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      Staged informed consent for a randomized clinical trial in childhood leukemia: impact on the consent process.

      Pediatric Blood & Cancer
      Child, Child, Preschool, Comprehension, Decision Making, Female, Humans, Informed Consent, psychology, Male, Parents, Precursor Cell Lymphoblastic Leukemia-Lymphoma, Professional-Patient Relations, Randomized Controlled Trials as Topic, ethics, methods, Trust

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          Abstract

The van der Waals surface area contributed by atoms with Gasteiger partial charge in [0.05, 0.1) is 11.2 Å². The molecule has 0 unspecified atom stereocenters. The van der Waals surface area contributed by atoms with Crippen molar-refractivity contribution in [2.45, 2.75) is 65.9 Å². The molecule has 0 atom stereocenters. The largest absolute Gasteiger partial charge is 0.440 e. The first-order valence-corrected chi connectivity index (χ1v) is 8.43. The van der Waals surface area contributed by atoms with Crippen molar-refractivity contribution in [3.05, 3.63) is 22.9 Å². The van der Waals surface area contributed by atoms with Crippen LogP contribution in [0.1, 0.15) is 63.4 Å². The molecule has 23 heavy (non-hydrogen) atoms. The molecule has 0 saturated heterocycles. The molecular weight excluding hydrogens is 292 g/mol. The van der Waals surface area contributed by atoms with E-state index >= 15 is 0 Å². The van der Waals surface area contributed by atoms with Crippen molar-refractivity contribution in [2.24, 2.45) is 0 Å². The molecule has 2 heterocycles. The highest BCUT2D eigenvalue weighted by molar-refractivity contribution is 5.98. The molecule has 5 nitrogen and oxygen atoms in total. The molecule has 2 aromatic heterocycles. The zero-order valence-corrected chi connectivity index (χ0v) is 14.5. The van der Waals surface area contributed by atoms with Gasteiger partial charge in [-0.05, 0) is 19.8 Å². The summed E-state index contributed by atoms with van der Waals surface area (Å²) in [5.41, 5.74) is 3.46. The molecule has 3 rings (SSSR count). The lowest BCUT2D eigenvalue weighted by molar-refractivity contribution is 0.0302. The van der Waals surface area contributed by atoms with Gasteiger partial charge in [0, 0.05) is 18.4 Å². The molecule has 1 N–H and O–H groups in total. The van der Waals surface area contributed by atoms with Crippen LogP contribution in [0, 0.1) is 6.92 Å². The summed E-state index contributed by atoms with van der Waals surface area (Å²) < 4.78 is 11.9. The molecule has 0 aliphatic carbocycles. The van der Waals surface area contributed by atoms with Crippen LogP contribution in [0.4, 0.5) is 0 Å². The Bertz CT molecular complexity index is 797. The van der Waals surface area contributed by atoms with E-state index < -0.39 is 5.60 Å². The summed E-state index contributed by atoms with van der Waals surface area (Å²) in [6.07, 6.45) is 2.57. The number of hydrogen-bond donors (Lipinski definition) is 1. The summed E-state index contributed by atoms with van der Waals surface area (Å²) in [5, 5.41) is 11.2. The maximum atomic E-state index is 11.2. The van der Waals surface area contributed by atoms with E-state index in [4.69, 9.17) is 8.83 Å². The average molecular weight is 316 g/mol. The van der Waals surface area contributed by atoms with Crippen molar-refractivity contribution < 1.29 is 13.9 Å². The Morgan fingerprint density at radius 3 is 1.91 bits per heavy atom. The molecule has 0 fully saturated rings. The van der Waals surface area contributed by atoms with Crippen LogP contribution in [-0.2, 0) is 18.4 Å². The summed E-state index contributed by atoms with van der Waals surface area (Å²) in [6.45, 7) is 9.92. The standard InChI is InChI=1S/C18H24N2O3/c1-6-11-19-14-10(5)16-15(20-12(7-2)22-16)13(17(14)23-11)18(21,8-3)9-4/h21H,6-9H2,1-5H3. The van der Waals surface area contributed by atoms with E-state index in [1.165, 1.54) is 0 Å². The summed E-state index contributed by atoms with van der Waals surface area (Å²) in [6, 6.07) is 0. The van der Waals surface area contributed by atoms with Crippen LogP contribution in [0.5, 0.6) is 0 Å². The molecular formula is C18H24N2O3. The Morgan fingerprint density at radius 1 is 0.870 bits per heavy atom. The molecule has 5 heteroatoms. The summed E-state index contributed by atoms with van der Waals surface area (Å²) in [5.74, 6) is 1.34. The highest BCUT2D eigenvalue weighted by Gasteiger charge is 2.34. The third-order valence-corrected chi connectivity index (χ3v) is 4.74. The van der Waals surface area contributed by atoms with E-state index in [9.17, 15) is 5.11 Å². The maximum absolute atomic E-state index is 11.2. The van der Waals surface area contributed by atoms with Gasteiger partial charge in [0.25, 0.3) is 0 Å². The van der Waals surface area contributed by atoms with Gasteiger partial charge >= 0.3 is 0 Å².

Children Cancer Group (CCG) 1991 is the first childhood acute lymphoblastic leukemia trial within CCG that allowed the utilization of a staged approach to the consent process. One hundred and forty subjects participated in the Project on Informed Consent which compared the primary outcome measures in the consent process of patients enrolled in CCG-1991 with those enrolled in other CCG leukemia studies. The parents' trust scores were higher for the CCG-1991 compared with other protocols. Eighty percent of parents enrolled in CCG-1991 understood the distinction between the randomized clinical trial and the standard treatment arm, compared with 62.5% in the other studies, P = 0.05. Multiple other outcome measures suggested a positive impact from staged informed consent. Our results suggest that a consent process with a staged approach can help investigators obtain a more truly informed consent. Future research is needed to confirm the benefits of the staged approach to the informed consent process. Copyright 2004 Wiley-Liss, Inc.

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